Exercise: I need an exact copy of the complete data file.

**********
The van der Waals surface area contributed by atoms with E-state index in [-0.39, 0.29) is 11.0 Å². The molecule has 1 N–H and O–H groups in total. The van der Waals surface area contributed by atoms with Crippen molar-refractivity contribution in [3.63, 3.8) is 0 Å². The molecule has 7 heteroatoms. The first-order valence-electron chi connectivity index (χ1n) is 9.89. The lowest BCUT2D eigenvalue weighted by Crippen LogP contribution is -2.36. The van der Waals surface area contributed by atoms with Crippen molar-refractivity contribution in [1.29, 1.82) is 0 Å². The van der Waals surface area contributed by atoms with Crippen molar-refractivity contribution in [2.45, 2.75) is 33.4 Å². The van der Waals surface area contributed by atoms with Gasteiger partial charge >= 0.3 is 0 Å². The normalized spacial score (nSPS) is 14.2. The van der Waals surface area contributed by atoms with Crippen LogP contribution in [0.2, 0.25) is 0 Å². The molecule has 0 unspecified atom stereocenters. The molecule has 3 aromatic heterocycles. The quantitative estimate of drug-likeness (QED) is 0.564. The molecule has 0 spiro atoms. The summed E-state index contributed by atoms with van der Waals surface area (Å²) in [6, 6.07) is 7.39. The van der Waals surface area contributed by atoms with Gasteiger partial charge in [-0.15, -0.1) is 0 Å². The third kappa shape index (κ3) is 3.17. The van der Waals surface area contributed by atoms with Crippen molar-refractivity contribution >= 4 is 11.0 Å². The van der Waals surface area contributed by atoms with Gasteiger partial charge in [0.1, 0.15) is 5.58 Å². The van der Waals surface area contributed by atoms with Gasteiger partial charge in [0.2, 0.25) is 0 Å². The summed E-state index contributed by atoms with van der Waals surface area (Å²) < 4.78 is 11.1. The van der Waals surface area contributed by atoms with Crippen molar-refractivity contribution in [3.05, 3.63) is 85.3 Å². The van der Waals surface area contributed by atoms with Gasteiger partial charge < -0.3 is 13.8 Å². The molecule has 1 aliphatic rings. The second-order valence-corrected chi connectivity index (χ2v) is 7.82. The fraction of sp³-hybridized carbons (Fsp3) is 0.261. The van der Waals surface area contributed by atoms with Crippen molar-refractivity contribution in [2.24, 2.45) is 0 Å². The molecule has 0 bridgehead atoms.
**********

The van der Waals surface area contributed by atoms with E-state index in [-0.39, 0.29) is 11.0 Å². The molecule has 1 N–H and O–H groups in total. The van der Waals surface area contributed by atoms with Crippen molar-refractivity contribution in [3.63, 3.8) is 0 Å². The molecule has 7 heteroatoms. The first-order valence-electron chi connectivity index (χ1n) is 9.89. The lowest BCUT2D eigenvalue weighted by Crippen LogP contribution is -2.36. The van der Waals surface area contributed by atoms with Crippen molar-refractivity contribution in [1.29, 1.82) is 0 Å². The van der Waals surface area contributed by atoms with Crippen molar-refractivity contribution in [2.45, 2.75) is 33.4 Å². The van der Waals surface area contributed by atoms with Gasteiger partial charge >= 0.3 is 0 Å². The normalized spacial score (nSPS) is 14.2. The van der Waals surface area contributed by atoms with Crippen LogP contribution in [0.2, 0.25) is 0 Å². The molecule has 0 unspecified atom stereocenters. The molecule has 3 aromatic heterocycles. The quantitative estimate of drug-likeness (QED) is 0.564. The molecule has 0 spiro atoms. The summed E-state index contributed by atoms with van der Waals surface area (Å²) in [6, 6.07) is 7.39. The van der Waals surface area contributed by atoms with Gasteiger partial charge in [-0.15, -0.1) is 0 Å². The third kappa shape index (κ3) is 3.17. The van der Waals surface area contributed by atoms with Crippen molar-refractivity contribution >= 4 is 11.0 Å². The van der Waals surface area contributed by atoms with Gasteiger partial charge in [0.1, 0.15) is 5.58 Å². The van der Waals surface area contributed by atoms with Gasteiger partial charge in [0.2, 0.25) is 0 Å². The summed E-state index contributed by atoms with van der Waals surface area (Å²) < 4.78 is 11.1. The van der Waals surface area contributed by atoms with Crippen molar-refractivity contribution in [3.05, 3.63) is 85.3 Å². The van der Waals surface area contributed by atoms with Gasteiger partial charge < -0.3 is 13.8 Å². The molecule has 1 aliphatic rings. The second-order valence-corrected chi connectivity index (χ2v) is 7.82. The fraction of sp³-hybridized carbons (Fsp3) is 0.261. The van der Waals surface area contributed by atoms with Crippen molar-refractivity contribution in [2.24, 2.45) is 0 Å². The molecule has 0 bridgehead atoms.